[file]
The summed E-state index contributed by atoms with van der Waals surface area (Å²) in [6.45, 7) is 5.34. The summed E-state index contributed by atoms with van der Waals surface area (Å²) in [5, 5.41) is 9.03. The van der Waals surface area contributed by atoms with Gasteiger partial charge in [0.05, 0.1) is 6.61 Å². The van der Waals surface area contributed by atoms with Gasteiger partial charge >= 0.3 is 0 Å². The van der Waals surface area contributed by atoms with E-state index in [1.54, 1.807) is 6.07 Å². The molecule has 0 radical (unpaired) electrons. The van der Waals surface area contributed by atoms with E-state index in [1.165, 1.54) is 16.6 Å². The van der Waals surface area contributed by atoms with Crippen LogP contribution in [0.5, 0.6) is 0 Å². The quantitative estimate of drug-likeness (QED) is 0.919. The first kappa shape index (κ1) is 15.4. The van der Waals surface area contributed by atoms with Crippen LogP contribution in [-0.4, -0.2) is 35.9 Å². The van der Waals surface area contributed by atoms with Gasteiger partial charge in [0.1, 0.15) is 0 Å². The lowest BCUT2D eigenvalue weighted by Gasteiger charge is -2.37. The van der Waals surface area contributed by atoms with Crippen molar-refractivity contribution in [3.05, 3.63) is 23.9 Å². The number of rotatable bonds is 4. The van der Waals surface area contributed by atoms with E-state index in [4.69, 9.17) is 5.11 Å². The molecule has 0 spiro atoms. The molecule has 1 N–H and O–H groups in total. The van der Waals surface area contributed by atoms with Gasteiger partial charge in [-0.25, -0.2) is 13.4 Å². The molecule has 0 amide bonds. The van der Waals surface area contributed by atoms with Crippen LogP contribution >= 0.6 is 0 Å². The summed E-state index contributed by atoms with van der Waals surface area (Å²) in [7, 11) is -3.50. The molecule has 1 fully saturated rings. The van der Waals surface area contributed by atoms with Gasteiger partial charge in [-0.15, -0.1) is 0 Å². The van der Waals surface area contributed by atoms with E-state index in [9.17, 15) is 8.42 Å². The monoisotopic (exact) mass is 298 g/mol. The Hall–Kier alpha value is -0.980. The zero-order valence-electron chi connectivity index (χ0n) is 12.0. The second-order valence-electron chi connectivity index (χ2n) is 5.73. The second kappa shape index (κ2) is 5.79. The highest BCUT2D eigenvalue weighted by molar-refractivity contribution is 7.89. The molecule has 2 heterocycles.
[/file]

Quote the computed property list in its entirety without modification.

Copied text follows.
The summed E-state index contributed by atoms with van der Waals surface area (Å²) in [6.45, 7) is 5.34. The summed E-state index contributed by atoms with van der Waals surface area (Å²) in [5, 5.41) is 9.03. The van der Waals surface area contributed by atoms with Gasteiger partial charge in [0.05, 0.1) is 6.61 Å². The van der Waals surface area contributed by atoms with Gasteiger partial charge >= 0.3 is 0 Å². The van der Waals surface area contributed by atoms with E-state index in [1.54, 1.807) is 6.07 Å². The molecule has 0 radical (unpaired) electrons. The van der Waals surface area contributed by atoms with E-state index in [1.165, 1.54) is 16.6 Å². The van der Waals surface area contributed by atoms with Crippen LogP contribution in [0.5, 0.6) is 0 Å². The quantitative estimate of drug-likeness (QED) is 0.919. The first kappa shape index (κ1) is 15.4. The van der Waals surface area contributed by atoms with Crippen LogP contribution in [-0.4, -0.2) is 35.9 Å². The van der Waals surface area contributed by atoms with Gasteiger partial charge in [0.1, 0.15) is 0 Å². The lowest BCUT2D eigenvalue weighted by Gasteiger charge is -2.37. The van der Waals surface area contributed by atoms with Crippen molar-refractivity contribution in [3.05, 3.63) is 23.9 Å². The number of rotatable bonds is 4. The van der Waals surface area contributed by atoms with E-state index in [4.69, 9.17) is 5.11 Å². The molecule has 0 spiro atoms. The molecule has 1 N–H and O–H groups in total. The van der Waals surface area contributed by atoms with Gasteiger partial charge in [-0.25, -0.2) is 13.4 Å². The molecule has 0 amide bonds. The van der Waals surface area contributed by atoms with Crippen LogP contribution >= 0.6 is 0 Å². The summed E-state index contributed by atoms with van der Waals surface area (Å²) in [7, 11) is -3.50. The molecule has 1 fully saturated rings. The van der Waals surface area contributed by atoms with Gasteiger partial charge in [-0.15, -0.1) is 0 Å². The van der Waals surface area contributed by atoms with E-state index in [9.17, 15) is 8.42 Å². The monoisotopic (exact) mass is 298 g/mol. The Hall–Kier alpha value is -0.980. The zero-order valence-electron chi connectivity index (χ0n) is 12.0. The second-order valence-electron chi connectivity index (χ2n) is 5.73. The second kappa shape index (κ2) is 5.79. The highest BCUT2D eigenvalue weighted by molar-refractivity contribution is 7.89. The molecule has 2 heterocycles.